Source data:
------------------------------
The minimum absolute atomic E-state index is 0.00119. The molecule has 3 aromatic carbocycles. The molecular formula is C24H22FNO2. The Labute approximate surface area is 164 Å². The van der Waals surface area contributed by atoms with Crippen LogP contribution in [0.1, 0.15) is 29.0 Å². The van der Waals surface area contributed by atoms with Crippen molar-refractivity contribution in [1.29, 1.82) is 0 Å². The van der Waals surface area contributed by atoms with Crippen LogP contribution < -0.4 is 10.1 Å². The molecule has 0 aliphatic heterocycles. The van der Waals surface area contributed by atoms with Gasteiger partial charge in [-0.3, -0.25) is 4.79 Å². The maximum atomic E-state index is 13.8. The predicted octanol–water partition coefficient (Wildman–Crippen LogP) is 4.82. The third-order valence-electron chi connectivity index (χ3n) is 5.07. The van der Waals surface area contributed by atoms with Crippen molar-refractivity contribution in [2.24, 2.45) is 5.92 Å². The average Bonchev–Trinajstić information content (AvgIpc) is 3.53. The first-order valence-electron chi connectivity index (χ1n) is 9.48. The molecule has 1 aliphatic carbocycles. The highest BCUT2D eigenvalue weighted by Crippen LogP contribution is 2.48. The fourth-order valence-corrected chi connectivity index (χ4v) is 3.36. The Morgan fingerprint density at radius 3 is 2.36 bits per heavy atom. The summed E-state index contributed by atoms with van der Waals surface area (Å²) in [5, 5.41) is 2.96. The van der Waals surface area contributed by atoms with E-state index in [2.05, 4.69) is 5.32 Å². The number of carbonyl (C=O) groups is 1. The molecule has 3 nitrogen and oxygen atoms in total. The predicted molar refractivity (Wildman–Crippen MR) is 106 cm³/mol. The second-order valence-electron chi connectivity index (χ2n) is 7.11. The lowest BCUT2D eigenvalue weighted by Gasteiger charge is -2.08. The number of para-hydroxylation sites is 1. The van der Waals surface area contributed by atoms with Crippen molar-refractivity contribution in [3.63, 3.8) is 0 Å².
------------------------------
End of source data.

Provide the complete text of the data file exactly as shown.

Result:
The minimum absolute atomic E-state index is 0.00119. The molecule has 3 aromatic carbocycles. The molecular formula is C24H22FNO2. The Labute approximate surface area is 164 Å². The van der Waals surface area contributed by atoms with Crippen LogP contribution in [0.1, 0.15) is 29.0 Å². The van der Waals surface area contributed by atoms with Crippen molar-refractivity contribution in [1.29, 1.82) is 0 Å². The van der Waals surface area contributed by atoms with Crippen LogP contribution < -0.4 is 10.1 Å². The molecule has 0 aliphatic heterocycles. The van der Waals surface area contributed by atoms with Gasteiger partial charge in [-0.3, -0.25) is 4.79 Å². The maximum atomic E-state index is 13.8. The predicted octanol–water partition coefficient (Wildman–Crippen LogP) is 4.82. The third-order valence-electron chi connectivity index (χ3n) is 5.07. The van der Waals surface area contributed by atoms with Crippen molar-refractivity contribution in [2.24, 2.45) is 5.92 Å². The average Bonchev–Trinajstić information content (AvgIpc) is 3.53. The first-order valence-electron chi connectivity index (χ1n) is 9.48. The molecule has 1 aliphatic carbocycles. The highest BCUT2D eigenvalue weighted by Crippen LogP contribution is 2.48. The fourth-order valence-corrected chi connectivity index (χ4v) is 3.36. The Morgan fingerprint density at radius 3 is 2.36 bits per heavy atom. The summed E-state index contributed by atoms with van der Waals surface area (Å²) in [5, 5.41) is 2.96. The van der Waals surface area contributed by atoms with E-state index in [2.05, 4.69) is 5.32 Å². The number of carbonyl (C=O) groups is 1. The molecule has 3 nitrogen and oxygen atoms in total. The predicted molar refractivity (Wildman–Crippen MR) is 106 cm³/mol. The second-order valence-electron chi connectivity index (χ2n) is 7.11. The lowest BCUT2D eigenvalue weighted by Gasteiger charge is -2.08. The number of para-hydroxylation sites is 1. The van der Waals surface area contributed by atoms with Crippen molar-refractivity contribution in [3.63, 3.8) is 0 Å².